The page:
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Biodiversity Losses and Ecosystem Function in Freshwaters: Emerging Conclusions and Research Directions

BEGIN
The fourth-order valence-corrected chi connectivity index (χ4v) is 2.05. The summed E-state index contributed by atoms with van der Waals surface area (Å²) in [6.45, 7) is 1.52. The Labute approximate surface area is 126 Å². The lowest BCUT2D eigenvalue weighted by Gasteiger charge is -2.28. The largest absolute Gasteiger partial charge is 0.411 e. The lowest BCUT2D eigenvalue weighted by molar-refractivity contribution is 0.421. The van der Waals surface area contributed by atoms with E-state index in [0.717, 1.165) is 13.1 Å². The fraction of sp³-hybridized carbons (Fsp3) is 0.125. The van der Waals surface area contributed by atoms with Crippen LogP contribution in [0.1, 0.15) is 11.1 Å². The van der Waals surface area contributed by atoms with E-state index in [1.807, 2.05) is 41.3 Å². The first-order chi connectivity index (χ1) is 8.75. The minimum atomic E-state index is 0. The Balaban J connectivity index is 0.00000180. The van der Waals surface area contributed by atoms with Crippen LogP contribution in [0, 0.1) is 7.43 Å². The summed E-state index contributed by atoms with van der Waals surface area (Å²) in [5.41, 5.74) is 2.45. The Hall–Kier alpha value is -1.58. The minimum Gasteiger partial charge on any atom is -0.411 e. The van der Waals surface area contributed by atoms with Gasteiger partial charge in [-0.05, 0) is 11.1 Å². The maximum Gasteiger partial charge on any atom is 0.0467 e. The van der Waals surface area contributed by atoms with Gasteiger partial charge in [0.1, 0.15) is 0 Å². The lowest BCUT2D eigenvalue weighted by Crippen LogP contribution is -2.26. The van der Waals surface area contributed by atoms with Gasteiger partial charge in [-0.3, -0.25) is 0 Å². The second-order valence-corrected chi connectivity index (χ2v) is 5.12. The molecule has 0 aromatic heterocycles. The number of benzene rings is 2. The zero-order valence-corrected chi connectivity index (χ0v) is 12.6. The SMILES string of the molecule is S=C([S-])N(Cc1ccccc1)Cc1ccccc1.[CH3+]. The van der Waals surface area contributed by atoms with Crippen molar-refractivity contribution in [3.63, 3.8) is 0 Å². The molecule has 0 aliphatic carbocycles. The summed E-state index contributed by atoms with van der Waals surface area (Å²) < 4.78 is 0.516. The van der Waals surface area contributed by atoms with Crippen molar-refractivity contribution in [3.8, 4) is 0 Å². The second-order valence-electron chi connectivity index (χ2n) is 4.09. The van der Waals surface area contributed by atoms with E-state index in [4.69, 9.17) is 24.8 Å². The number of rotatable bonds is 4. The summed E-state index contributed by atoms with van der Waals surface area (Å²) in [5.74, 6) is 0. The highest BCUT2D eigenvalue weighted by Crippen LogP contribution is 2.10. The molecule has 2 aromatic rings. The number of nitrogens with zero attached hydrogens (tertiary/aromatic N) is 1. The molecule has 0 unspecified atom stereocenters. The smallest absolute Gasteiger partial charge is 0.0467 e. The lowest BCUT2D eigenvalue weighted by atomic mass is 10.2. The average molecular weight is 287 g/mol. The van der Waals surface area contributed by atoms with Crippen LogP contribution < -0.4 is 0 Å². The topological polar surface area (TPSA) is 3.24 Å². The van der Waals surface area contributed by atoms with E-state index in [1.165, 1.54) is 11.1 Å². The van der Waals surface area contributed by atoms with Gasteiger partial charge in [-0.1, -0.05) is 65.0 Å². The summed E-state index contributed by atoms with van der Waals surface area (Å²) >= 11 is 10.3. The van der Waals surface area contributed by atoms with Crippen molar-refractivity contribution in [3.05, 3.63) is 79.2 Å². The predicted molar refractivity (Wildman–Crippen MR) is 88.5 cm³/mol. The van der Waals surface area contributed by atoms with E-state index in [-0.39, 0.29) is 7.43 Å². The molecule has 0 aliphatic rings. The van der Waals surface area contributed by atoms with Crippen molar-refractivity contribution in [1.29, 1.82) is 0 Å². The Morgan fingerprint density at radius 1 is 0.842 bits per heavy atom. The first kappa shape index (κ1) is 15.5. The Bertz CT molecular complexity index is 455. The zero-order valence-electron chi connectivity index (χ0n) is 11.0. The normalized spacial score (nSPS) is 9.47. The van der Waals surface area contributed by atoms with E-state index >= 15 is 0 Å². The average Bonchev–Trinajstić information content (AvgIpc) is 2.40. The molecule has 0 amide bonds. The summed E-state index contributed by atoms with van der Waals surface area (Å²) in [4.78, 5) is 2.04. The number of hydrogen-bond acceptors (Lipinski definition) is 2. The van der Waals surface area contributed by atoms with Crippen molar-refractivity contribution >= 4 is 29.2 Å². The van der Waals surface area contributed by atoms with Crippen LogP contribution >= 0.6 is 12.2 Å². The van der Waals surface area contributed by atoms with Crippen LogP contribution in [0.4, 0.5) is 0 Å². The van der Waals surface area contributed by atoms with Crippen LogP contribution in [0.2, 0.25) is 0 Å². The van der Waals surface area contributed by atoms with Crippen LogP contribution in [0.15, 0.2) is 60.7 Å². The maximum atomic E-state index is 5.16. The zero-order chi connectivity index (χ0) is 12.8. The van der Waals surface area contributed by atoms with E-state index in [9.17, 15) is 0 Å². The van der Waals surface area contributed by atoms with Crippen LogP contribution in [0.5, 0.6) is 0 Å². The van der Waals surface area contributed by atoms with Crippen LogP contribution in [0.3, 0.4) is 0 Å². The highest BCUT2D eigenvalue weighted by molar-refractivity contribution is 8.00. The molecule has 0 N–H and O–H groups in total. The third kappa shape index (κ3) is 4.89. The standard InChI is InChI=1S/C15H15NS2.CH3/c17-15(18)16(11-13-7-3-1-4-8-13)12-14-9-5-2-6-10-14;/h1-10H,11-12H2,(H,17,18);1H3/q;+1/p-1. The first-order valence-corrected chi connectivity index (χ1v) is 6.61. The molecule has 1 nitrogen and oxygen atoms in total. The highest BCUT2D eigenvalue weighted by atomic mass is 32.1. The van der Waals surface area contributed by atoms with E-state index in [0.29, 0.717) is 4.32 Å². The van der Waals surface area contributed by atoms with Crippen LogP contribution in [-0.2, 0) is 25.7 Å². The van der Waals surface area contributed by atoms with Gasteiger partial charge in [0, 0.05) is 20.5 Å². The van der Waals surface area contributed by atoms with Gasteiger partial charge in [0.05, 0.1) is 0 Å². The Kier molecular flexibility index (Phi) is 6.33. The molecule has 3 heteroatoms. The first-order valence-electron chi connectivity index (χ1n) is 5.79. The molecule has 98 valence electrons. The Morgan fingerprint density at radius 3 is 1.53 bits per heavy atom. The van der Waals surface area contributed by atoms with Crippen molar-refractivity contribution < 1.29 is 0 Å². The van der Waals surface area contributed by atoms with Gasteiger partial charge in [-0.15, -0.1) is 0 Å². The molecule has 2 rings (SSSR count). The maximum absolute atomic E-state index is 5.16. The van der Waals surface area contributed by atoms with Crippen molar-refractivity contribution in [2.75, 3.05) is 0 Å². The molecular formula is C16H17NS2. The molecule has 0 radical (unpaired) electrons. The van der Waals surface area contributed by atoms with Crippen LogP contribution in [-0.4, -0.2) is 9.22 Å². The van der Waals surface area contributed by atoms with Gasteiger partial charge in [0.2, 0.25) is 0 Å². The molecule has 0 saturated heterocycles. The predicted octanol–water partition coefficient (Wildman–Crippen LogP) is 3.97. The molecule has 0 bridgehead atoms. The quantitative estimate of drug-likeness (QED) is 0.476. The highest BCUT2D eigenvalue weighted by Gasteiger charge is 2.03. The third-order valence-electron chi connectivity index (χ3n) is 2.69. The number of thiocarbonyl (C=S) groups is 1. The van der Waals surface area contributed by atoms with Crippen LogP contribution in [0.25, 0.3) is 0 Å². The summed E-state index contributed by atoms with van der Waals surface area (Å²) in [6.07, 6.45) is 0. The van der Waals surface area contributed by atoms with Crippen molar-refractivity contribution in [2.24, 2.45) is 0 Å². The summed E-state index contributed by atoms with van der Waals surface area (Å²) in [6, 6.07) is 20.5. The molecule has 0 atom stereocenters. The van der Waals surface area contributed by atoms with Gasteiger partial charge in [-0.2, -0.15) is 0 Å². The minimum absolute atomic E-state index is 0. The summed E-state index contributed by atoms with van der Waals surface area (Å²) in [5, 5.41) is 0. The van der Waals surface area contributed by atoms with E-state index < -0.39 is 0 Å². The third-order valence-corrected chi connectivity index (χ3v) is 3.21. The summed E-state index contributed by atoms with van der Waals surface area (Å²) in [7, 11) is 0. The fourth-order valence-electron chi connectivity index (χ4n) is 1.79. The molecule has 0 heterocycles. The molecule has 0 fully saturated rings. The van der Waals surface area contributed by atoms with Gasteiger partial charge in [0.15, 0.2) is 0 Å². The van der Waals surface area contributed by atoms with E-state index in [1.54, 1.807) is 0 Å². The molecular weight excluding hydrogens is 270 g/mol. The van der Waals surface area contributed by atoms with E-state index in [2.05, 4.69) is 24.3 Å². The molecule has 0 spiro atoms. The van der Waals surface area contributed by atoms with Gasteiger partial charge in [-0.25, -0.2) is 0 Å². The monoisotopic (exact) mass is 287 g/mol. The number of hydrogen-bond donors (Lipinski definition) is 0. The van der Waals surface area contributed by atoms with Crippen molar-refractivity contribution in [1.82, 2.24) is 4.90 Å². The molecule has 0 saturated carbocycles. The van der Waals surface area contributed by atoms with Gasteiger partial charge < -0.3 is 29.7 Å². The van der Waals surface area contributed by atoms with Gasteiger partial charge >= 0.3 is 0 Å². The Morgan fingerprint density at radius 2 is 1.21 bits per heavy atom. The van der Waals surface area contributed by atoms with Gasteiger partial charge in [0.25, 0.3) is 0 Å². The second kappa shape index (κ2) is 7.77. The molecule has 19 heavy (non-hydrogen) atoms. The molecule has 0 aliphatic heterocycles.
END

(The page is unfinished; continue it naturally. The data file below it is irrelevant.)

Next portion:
Six conclusions have emerged from recent research that complicate the ability to predict how biodiversity losses may affect ecosystem function: (1) species traits determine ecosystem function, (2) species within functional groups are not always ecological equivalents, (3) biodiversity losses include declines in the abundance of common species, (4) biodiversity losses affect whole food webs, (5) the effects of biodiversity losses depend on abiotic and biotic context and spatial and temporal scales, and (6) successfully predicting linkages between biodiversity and ecosystem function requires using multiple empirical approaches across scales. Nutrient recycling by freshwater mussel communities illustrates these conclusions. Nutrient excretion rates depend on the expression of mussel species traits, which vary with flow, temperature, and community structure. Nutrient contributions from mussels depend on which mussel species are dominant, but common species of mussels are declining, leading to shifts in species dominance patterns and thus nutrient recycling. These changes are very likely affecting the rest of the benthic food web because mussel excretion stimulates primary, and subsequently secondary, production.

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